|101-006| CEFR: Getting to know the Common European Framework

Hello Exam Seekers,

There’s been a while since we’ve been posting about exams and courses that lead you to your Cambridge Certification and almost 100% of the texts we wrote on English Exams we have mentioned the CEFR. But what exactly is the CEFR?


It is an acronym that stands for Common European Framework of Reference for Languages which is an international standard for describing the level of comprehension and expression in the oral and written language ability in English.


Brief history

The origins of the CEFR date back to the 1970s when the Council of Europe (international organization whose aim is to uphold human rights, democracy and the rule of law in Europe) sponsored work within its Modern Languages Project to develop two levels (Waystage and Threshold) as sets of specified learning objectives for language teaching purposes.

According to Cambridge, Waystage and Threshold were relatively low proficiency levels designed to reflect achievable and meaningful levels of functional language competence. In 1977 David Wilkins (author of ‘The Functional Approach’) first proposed the concept of a set of ‘Council of Europe levels’, which could provide an explicit pathway for language teaching and learning with opportunities to accredit achievement outcomes along the way.

Because of his proposition, soon they framework started being developed so that it could offer students and teachers useful curriculum and examination levels:

  • Cambridge English: Proficiency (CPE) in 1913
  • Cambridge English: First (FCE) in 1939
  • Cambridge English: Preliminary (PET) in 1980

In the late 1980s, Cambridge Assessment English was one of the several stakeholder organizations to provide funding and professional support for revising Threshold and Waystage; then the other Cambridge exams came along:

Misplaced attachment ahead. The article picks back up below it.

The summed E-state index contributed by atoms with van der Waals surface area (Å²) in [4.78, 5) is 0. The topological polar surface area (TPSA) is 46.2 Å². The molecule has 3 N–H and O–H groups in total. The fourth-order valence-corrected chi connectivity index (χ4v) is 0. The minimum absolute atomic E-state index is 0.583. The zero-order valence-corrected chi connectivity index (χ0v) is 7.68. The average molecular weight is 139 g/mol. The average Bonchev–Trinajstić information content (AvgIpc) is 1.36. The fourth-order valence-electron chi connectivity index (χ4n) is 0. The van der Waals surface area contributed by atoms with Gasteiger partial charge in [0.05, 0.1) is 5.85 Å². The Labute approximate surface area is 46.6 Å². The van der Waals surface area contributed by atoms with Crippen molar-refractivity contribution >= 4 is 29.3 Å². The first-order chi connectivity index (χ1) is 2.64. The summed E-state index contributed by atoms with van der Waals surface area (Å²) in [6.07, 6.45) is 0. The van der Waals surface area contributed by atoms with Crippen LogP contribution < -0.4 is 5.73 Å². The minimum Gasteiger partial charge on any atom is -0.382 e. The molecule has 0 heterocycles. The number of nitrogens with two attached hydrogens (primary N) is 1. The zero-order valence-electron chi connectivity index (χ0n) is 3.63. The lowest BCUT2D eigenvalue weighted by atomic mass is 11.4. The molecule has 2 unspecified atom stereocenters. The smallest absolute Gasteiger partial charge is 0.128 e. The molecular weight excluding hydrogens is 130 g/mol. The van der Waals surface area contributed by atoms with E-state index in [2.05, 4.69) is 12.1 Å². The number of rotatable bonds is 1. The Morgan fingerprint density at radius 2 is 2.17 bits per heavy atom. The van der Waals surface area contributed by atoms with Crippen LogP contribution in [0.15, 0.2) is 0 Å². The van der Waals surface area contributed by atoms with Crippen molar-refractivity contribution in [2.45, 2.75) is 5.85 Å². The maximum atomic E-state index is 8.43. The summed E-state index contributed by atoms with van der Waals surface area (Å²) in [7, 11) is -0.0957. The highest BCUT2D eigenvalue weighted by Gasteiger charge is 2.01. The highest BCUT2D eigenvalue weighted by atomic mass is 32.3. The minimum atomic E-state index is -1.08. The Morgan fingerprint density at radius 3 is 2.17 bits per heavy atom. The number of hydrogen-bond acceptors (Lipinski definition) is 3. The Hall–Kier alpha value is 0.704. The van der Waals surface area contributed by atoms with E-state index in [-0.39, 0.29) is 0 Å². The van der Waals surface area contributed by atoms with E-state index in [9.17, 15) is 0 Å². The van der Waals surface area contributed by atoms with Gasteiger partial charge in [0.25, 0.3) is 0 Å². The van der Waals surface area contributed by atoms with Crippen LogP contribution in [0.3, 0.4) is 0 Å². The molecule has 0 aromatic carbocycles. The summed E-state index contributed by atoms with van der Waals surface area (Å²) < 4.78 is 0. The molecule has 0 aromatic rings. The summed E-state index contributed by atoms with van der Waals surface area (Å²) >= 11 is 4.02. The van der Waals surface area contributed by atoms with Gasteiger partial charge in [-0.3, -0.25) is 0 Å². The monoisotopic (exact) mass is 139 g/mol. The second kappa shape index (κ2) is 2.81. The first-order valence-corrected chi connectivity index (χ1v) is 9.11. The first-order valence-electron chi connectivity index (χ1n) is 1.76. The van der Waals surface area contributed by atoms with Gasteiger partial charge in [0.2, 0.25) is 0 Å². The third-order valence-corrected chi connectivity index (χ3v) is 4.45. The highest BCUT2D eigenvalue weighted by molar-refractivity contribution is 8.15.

• Cambridge English: Key (KET) in the early 1990s.
  • Cambridge English: Advanced (CAE) in 1991

They provided well-established and recognized accreditation ‘stepping stones’ along the language teaching/learning pathway. And with that, the Council of Europe’s Common European Framework Project started.


The Framework

The framework had the objective of creating a common meta-language to talk about learning objectives and language levels. It took a while before they decided on the terminology because they had been using familiar labels such as “advanced”, “intermediate”, “preliminary” and they couldn’t decide on a standard.

Alongside the council, the ALTE (Association of Language Testers in Europe), were also trying to co-locate their qualifications. They aimed to develop a framework establishing common proficiency levels to promote the transnational recognition of language certification in Europe.

The process had many parts involved, such as:

  • analyzing test content,
  • creating quality guidelines for exam production,
  • developing empirically validated performance indicators (Can Do statements) in different European languages.

Finally, the Cambridge Assessment English and the ALTE partners decided to conduct several studies to verify the alignment of the two frameworks deciding on a third and final framework, which now looks like this:

CEFR Design_06_04_2018



According to Cambridge, a test can only be considered good if it is fair.



That means that everybody who applies for these exams must be considered equals. Therefore, equal chances given to all candidates, equal exams applied to everyone (or similar exams but with the same level of difficulty), etc.